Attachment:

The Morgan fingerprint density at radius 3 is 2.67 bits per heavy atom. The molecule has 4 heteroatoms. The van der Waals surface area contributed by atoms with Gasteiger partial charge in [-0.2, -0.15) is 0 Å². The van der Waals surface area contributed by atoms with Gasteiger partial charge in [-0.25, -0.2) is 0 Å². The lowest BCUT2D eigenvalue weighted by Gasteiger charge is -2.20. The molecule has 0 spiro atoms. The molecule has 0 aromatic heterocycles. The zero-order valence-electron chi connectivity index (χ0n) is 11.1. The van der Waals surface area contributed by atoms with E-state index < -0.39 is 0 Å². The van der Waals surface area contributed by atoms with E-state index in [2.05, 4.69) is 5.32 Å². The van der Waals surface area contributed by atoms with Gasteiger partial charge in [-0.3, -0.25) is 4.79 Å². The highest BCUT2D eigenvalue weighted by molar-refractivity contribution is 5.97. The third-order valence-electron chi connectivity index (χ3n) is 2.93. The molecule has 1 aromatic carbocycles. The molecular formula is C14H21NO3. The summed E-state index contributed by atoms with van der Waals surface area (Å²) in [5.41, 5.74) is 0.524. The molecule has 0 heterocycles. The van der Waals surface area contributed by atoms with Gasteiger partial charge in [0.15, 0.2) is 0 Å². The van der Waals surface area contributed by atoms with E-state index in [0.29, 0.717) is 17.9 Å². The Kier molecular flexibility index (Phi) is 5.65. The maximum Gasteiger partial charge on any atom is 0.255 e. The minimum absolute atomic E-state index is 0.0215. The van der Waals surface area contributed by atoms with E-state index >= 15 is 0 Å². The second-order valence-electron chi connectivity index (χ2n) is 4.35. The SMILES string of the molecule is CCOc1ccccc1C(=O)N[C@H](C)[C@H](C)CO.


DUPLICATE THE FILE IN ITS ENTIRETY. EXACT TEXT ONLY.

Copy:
The Morgan fingerprint density at radius 3 is 2.67 bits per heavy atom. The molecule has 4 heteroatoms. The van der Waals surface area contributed by atoms with Gasteiger partial charge in [-0.2, -0.15) is 0 Å². The van der Waals surface area contributed by atoms with Gasteiger partial charge in [-0.25, -0.2) is 0 Å². The lowest BCUT2D eigenvalue weighted by Gasteiger charge is -2.20. The molecule has 0 spiro atoms. The molecule has 0 aromatic heterocycles. The zero-order valence-electron chi connectivity index (χ0n) is 11.1. The van der Waals surface area contributed by atoms with E-state index < -0.39 is 0 Å². The van der Waals surface area contributed by atoms with E-state index in [2.05, 4.69) is 5.32 Å². The van der Waals surface area contributed by atoms with Gasteiger partial charge in [-0.3, -0.25) is 4.79 Å². The highest BCUT2D eigenvalue weighted by molar-refractivity contribution is 5.97. The third-order valence-electron chi connectivity index (χ3n) is 2.93. The molecule has 1 aromatic carbocycles. The molecular formula is C14H21NO3. The summed E-state index contributed by atoms with van der Waals surface area (Å²) in [5.41, 5.74) is 0.524. The molecule has 0 heterocycles. The van der Waals surface area contributed by atoms with Gasteiger partial charge in [0.15, 0.2) is 0 Å². The van der Waals surface area contributed by atoms with E-state index in [0.29, 0.717) is 17.9 Å². The Kier molecular flexibility index (Phi) is 5.65. The maximum Gasteiger partial charge on any atom is 0.255 e. The minimum absolute atomic E-state index is 0.0215. The van der Waals surface area contributed by atoms with E-state index >= 15 is 0 Å². The second-order valence-electron chi connectivity index (χ2n) is 4.35. The SMILES string of the molecule is CCOc1ccccc1C(=O)N[C@H](C)[C@H](C)CO.